"Back in the day" it used to be more common (before TV anyway) to sit out on the front porch and chat and read the paper and greet passers by.

The way newer houses are constructed nowadays, there are few if any porches. A loss I think.

David said...

I'm a little late in posting this Father and I presume you are now back in England but as a resident of Toronto I have to point out that Toronto is a city of two and a half million people made up of "all sorts and conditions". There are any number of different neighbourhoods, each with their own characteristics. The Oratory is in South Parkdale which is a fairly poor area with many rooming houses and social problems. There are indeed a lot of beggers there and the women walking the streets are very often truly "walking the streets".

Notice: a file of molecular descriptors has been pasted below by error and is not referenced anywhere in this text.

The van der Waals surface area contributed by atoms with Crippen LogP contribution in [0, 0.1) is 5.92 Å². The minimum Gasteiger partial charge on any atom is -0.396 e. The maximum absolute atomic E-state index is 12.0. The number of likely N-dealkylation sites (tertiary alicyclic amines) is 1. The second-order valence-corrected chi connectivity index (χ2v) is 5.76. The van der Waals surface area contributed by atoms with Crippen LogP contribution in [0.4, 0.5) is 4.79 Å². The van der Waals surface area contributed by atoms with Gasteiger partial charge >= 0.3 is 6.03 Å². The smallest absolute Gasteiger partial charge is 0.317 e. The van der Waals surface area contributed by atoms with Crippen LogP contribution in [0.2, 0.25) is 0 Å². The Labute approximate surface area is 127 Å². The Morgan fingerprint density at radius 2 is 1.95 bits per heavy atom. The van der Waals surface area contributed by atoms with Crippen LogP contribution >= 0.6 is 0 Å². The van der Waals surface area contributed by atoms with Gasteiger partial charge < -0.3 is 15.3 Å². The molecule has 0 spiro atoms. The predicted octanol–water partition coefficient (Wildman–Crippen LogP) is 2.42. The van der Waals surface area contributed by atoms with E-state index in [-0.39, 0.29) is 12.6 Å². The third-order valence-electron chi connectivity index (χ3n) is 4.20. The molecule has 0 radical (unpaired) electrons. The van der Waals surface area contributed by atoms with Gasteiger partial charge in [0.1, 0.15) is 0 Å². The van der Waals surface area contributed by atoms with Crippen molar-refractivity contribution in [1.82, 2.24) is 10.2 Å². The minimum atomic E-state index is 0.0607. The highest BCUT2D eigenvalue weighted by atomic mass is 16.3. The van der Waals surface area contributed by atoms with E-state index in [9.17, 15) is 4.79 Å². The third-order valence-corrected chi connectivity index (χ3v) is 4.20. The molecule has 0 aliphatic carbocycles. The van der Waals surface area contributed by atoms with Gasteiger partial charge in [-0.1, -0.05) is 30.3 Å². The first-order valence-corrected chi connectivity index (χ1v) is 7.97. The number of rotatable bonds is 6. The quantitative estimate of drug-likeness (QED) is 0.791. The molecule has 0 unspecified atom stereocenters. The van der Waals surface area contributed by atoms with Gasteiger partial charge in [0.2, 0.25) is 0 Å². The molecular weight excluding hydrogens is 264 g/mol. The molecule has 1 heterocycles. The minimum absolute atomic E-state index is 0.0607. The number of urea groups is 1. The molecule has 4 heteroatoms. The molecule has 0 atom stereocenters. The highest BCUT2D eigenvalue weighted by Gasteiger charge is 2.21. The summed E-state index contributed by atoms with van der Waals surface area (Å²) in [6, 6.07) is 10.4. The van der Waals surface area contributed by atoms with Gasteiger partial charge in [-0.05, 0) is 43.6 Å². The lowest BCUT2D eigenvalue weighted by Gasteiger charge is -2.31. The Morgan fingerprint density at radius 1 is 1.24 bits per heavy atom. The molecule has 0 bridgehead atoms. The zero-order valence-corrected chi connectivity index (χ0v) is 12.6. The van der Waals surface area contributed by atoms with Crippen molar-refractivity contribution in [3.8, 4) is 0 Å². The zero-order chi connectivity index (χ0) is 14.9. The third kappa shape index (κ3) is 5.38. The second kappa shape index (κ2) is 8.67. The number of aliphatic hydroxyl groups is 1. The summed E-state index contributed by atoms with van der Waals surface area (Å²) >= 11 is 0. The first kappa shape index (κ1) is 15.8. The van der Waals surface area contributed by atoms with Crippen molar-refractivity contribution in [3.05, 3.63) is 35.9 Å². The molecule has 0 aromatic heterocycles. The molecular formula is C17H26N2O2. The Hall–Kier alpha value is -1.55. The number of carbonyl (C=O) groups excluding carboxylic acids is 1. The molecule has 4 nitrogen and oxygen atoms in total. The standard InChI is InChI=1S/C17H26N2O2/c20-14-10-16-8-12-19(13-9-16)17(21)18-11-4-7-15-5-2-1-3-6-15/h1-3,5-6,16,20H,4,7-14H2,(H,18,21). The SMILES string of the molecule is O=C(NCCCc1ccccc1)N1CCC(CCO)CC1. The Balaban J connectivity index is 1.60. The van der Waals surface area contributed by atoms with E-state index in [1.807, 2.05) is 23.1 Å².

There is also much to love about Parkdale. There are friendlier people there than, say, the Financial district and I remember when I worked down there that it was not unusual to hear the sounds of sandals and beads and encounter Capuchian friars alking down the streets.

As for French you will see it on every package in the store. The law says it must be there but you will rarely hear it spoken, especikally in Parkdale where you will hear countless other languages.

And milk in plastic bags? I hate and abhor tehm but they are cheaper than the cartons and I'm sure that in the Oratory they are a must.